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From the Corner Office
From the Corner Office 2012 Archives
From the Corner Office 2012 Archives
Big Firm Experience, Small Firm Expertise
By Perry J. Forschino, CPA
Despite the fact that small firms account for the vast majority of CPA firms, I give all my interns the same advice: If you get an offer from one of the Big Four, take it. The training and experience you’ll receive is unparalleled. Just don’t plan on spending your entire career there, as the odds of making partner are challenging. Fortunately, their names carry significant cachet on a résumé, and post-Big Four opportunities are readily available in industry, government and local CPA firms.
If you stay in public accounting long enough, chances are you’ll end up at a small firm—many of which are littered with Big Four alumni, including mine. To be successful at a small firm you have to able to attract and retain clients. You can’t get by on technical expertise alone. When it comes to accounting, clients at small firms tend to be less sophisticated than at large firms, so even principles that are basic to a CPA can be completely foreign to a client. You shouldn’t have an issue impressing clients with your knowledge. The problem is, neither will any other CPA at any other firm.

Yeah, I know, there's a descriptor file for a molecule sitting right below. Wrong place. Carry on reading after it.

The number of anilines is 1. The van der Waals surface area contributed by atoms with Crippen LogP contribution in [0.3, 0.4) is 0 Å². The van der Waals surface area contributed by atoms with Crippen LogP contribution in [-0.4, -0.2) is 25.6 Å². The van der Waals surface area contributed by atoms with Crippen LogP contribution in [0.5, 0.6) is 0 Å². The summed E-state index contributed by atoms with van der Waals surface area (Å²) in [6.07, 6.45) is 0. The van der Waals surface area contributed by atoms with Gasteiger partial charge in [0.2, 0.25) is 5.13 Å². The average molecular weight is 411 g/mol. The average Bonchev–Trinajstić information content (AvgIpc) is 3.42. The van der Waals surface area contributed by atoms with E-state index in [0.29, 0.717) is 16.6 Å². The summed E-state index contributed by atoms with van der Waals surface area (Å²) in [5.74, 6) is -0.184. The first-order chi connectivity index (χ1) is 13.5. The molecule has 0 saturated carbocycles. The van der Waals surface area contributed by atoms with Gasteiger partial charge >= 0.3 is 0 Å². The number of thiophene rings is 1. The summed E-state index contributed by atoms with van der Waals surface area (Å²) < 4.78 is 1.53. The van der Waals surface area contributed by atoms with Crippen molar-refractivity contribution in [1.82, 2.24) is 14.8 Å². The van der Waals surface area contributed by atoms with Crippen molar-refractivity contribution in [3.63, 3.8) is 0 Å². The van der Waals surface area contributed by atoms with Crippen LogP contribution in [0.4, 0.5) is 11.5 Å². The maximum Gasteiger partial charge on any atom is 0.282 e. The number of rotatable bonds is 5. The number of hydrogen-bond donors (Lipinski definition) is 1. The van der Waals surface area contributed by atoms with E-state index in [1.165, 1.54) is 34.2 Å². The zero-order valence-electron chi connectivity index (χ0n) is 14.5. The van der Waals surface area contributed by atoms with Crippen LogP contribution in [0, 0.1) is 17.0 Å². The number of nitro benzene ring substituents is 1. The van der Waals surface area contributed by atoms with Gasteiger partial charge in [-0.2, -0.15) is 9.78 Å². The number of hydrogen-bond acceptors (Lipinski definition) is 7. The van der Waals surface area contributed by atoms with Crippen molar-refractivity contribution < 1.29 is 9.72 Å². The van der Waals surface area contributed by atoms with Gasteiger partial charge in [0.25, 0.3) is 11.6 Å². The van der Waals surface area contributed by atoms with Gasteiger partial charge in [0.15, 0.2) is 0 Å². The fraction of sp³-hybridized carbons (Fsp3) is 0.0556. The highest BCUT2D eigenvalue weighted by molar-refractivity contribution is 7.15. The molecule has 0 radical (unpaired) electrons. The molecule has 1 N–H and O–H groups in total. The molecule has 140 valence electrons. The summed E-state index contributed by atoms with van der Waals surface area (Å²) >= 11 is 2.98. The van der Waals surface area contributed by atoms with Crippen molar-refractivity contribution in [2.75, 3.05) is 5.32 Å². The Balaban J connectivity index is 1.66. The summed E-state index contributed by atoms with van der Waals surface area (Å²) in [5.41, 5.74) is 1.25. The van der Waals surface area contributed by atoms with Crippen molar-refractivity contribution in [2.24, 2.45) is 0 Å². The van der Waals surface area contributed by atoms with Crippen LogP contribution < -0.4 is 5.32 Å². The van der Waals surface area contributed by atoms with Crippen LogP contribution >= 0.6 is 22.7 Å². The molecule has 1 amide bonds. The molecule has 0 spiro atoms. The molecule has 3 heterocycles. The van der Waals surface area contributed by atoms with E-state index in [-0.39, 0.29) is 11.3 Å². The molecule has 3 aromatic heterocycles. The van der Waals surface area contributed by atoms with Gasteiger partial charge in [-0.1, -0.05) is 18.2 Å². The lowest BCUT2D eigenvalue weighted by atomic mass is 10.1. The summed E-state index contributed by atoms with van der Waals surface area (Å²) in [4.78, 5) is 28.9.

Theodore Roosevelt once said, “Nobody cares how much you know, until they know how much you care.” I find this holds true with my clients on those days I feel more like a psychiatrist than an accountant. Building and maintaining client relationships is critical at every level, from staff accountant to partner. This is especially true in a small firm where, often, the client contact is not some clerk, but the owner or spouse of the owner. Nothing will impede or progress your ascent in a small firm faster than your ability to interact with clients. And, if you have the ability to bring in new clients to the firm or generate additional services to existing clients, you’ll be worth your weight in gold.
I like to think of building and maintaining client relationships as part marketing and part hospitality: Both are skills not typically taught in an accounting curriculum or required for CPA licensure, but extremely beneficial for success at the local firm level. Luckily, CalCPA and the CalCPA Education Foundation offer several programs and courses where you can hone these skills.